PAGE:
The Best Kind of Woman.

Confident, Flawsome, Present = Generous/BEST

Just a bit Flawsome.

Yesterday I had an encounter with “the best kind of woman.” I had not seen her in years; we are not close friends, our interactions have always been in the context of business. Within minutes I was aware that I was in the presence of — to choose a label, “the best kind of woman.” If I were a mother of daughters this would be a lesson I would teach.

The best kind of woman is confident. She knows who she is, and by extension who she is not. She gives little thought to being perfect — a time waster. She is present in where she is right now. 
These three attributes have a magic chemistry.

From her confidence, and self-acceptance flows a natural generosity towards all, but in particular to other women. She may sense that women need it more. She knows the value of taking the time to give a sincere compliment to a friend or a perfect stranger. A surprised smile may be the immediate payback, but she knows that fueled by her comment a surge in happiness or confidence will radiate as they move through their day.

She is happy to share her knowledge or provide an introduction — sharing “her people.” She understands a network is enriched as you add others to it, connect them and let them, “talk amongst themselves.” She recognizes knowledge is not a scarce resource and sharing it helps fuel new ideas.

Because she isn’t fixated on “perfect” she is “awesome” or as a new friend suggested to me, “Flawsome” which may be even better! She spends little energy chasing the illusion of perfect, plays to her strengths, accepts herself and puts the energy that would have been wasted in the pursuit of perfection elsewhere. Because she isn’t striving for perfect she isn’t looking for it in you. There is no judgment in her words or the way she looks at people.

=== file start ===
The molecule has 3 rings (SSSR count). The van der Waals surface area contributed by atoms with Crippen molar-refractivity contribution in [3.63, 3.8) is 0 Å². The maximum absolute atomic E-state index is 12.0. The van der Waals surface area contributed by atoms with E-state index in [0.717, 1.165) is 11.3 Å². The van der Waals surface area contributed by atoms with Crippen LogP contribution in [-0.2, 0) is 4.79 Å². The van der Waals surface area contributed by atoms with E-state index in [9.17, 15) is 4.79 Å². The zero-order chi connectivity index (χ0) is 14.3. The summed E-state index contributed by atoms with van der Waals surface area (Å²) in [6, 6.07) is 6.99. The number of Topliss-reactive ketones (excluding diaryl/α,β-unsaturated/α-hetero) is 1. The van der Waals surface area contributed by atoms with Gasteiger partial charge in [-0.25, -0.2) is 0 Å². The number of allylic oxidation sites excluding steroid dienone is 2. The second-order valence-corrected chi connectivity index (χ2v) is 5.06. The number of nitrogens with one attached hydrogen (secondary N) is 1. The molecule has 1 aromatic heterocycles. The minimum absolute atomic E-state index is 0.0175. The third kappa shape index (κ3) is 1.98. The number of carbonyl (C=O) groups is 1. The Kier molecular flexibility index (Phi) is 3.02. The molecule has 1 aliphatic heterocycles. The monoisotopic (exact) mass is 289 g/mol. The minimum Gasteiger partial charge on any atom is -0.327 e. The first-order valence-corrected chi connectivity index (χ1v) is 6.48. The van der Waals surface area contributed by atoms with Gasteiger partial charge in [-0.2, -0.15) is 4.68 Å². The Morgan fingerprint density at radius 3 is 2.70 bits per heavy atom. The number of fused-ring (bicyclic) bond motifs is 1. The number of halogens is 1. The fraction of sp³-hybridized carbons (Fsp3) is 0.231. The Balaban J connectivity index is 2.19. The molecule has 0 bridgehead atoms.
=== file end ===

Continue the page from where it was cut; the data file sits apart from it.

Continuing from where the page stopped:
In this world where busy people and non-busy people have become distracted slaves to electronic devices and overstuffed schedules when she is with you — she is with you. There is no multi-tasking here. If a device goes off, or someone comes by to hurry her along she is almost oblivious, staying with you for the time you have together.

So, if I had a daughter, I would model for her confidence and nurture it in her. I would let her hear me pay sincere and thoughtful compliments rather than pass on juicy gossip. I would try to model “Flawsome.” and help her understand that “perfect” is the enemy of much more than “the good.” And when we were together, I would look at her, and listen, and let her see me doing that with others. She would know what it felt like to feel like the most important person in the world.

Alas — I am a mother of boys. I hope they will take something from these lessons. And as they grow they will meet a “best kind” of young woman. I am grateful for the number of “best kind” that cross my path — I am blessed with them. And in writing this I am reminded….I was raised by one. How lucky am I!

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